Hi, first off I know there has been discussion about this before - I'd like to ask something more specific.
I'm one of these people who just likes to keep applications on a separate partition (apart from those I consider as an integral part of the system, such as drivers
etc...). Using this, I've found no problems installing applications such as Photoshop with x86 and x64 versions side-by-side to the same partition (Folder structure = P(rograms):\Adobe\Photoshop and P:\Adobe\Photoshop (64-Bit). By default, Photoshop would have installed x86 and x64 versions side-by-side in a similar structure in Program Files (x86) anyway.
What I'm saying is, I understand the idea in keeping x86 and x64 applications (and their resources) in separate directories for less confusion and cross-incompatibility issues, but do they have to be kept in entirely separate superdirectories? Wouldn't C:\Program Files\Internet Explorer\IE(x86) and C:\Program Files\Internet Explorer\IE(x64) work just as well for these dual versions as the standard layout?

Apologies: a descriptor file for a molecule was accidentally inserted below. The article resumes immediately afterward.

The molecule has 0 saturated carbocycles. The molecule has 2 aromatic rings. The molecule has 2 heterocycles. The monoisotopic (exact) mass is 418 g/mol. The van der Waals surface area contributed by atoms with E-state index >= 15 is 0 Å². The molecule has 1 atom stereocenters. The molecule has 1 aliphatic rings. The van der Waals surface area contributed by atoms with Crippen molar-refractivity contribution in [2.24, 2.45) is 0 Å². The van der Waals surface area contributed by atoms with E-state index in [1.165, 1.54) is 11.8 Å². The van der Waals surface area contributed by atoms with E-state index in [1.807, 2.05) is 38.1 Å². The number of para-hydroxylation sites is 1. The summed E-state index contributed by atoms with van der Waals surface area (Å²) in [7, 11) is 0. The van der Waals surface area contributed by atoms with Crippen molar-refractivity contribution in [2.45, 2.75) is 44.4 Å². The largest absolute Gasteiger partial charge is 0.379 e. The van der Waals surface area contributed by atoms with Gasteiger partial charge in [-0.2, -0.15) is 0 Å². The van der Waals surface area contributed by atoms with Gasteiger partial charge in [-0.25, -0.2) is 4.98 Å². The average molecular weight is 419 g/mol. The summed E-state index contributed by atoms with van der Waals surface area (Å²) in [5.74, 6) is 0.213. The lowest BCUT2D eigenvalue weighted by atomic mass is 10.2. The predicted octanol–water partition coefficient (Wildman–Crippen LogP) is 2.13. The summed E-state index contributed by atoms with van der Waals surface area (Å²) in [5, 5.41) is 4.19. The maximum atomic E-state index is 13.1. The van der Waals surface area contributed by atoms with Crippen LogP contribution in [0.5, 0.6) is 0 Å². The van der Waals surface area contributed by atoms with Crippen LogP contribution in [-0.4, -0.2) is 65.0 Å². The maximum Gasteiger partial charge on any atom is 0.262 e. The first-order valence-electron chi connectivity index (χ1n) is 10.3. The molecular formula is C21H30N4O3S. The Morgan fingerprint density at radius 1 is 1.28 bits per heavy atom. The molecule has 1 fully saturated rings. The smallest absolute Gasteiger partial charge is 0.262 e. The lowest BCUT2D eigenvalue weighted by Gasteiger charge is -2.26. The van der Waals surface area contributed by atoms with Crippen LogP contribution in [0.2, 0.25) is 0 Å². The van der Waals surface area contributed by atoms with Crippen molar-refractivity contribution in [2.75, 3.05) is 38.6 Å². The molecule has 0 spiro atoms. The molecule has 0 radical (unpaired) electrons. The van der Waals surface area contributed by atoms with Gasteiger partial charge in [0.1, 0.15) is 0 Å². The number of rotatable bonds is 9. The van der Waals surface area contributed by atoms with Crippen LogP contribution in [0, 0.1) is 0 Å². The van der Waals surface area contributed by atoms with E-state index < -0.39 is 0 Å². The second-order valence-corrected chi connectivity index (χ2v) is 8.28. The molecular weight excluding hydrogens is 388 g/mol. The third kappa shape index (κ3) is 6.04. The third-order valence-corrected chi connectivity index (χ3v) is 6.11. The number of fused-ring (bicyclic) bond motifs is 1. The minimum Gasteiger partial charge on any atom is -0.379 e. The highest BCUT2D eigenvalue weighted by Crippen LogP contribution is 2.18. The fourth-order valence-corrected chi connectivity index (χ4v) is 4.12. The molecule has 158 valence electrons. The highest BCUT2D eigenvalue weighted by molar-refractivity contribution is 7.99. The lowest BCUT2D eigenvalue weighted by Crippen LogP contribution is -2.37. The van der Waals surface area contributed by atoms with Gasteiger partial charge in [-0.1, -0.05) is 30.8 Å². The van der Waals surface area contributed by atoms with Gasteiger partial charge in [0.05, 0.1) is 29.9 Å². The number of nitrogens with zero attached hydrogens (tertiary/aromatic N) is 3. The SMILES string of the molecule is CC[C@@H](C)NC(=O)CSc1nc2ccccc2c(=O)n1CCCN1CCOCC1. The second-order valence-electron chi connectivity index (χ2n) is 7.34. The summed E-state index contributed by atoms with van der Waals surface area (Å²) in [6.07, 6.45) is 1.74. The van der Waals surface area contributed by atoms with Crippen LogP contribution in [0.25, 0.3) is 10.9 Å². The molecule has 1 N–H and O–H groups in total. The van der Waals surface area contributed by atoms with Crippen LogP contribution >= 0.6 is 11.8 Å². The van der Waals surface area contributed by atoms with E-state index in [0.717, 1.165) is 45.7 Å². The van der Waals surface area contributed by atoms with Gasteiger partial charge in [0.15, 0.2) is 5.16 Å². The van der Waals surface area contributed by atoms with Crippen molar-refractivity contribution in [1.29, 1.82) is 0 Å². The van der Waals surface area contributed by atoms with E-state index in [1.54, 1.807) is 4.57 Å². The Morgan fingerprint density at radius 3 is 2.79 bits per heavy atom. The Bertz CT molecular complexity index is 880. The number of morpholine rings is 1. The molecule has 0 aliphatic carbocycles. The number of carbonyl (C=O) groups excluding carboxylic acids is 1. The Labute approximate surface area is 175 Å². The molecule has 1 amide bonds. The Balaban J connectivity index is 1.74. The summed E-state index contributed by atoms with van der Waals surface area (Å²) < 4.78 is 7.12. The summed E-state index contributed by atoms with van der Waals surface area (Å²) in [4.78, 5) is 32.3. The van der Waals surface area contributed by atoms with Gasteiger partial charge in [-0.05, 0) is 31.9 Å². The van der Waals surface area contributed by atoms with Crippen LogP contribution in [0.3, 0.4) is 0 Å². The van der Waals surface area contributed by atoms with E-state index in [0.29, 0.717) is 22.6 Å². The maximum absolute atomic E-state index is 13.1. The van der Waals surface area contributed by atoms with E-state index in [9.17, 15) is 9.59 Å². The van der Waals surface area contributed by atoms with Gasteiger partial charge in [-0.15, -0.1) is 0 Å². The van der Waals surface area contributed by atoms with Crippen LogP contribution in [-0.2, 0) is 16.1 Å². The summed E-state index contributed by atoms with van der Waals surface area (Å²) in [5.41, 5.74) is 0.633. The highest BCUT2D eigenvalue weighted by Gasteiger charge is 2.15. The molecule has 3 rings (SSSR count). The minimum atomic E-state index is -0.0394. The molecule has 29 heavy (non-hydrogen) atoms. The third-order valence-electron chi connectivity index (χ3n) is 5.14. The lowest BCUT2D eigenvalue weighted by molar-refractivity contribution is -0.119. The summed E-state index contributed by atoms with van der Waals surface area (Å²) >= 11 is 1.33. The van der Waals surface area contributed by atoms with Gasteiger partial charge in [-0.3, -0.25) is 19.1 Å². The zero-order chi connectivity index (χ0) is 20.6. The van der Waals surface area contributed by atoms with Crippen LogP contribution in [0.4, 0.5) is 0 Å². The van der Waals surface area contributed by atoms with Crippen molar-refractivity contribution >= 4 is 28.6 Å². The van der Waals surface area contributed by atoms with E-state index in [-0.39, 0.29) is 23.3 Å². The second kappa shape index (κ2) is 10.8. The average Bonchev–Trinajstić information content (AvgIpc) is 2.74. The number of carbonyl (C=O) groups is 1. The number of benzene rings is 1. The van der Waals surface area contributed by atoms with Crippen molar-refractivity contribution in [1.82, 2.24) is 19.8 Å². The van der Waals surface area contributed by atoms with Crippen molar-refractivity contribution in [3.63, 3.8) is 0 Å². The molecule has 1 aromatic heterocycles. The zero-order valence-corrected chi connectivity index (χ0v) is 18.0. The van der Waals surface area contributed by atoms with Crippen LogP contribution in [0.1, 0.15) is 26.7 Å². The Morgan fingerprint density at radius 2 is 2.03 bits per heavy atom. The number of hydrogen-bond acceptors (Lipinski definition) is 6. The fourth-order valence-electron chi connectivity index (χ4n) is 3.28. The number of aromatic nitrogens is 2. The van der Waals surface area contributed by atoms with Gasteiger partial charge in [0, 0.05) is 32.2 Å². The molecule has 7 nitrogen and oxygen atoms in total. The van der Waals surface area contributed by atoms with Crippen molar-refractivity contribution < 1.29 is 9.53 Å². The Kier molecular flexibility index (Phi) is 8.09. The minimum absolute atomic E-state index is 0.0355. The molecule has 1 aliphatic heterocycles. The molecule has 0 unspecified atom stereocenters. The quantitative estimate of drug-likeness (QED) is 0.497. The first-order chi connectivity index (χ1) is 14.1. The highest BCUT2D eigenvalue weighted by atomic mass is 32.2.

I just like to be organised and keep things in one place.
On a side note, again I understand the needs to keep x86 and x64 separate, but seeing as I have a 64-bit machine, do I need x86 and x64 versions of apps like Sidebar and Defender? I know that IE x86 is there for compatibility with web standards (I'm looking at you, flash!) but it seems nonsense that I need two versions of, say, Windows Mail (just in case, you know, I happen to receive "32-bit E-Mail".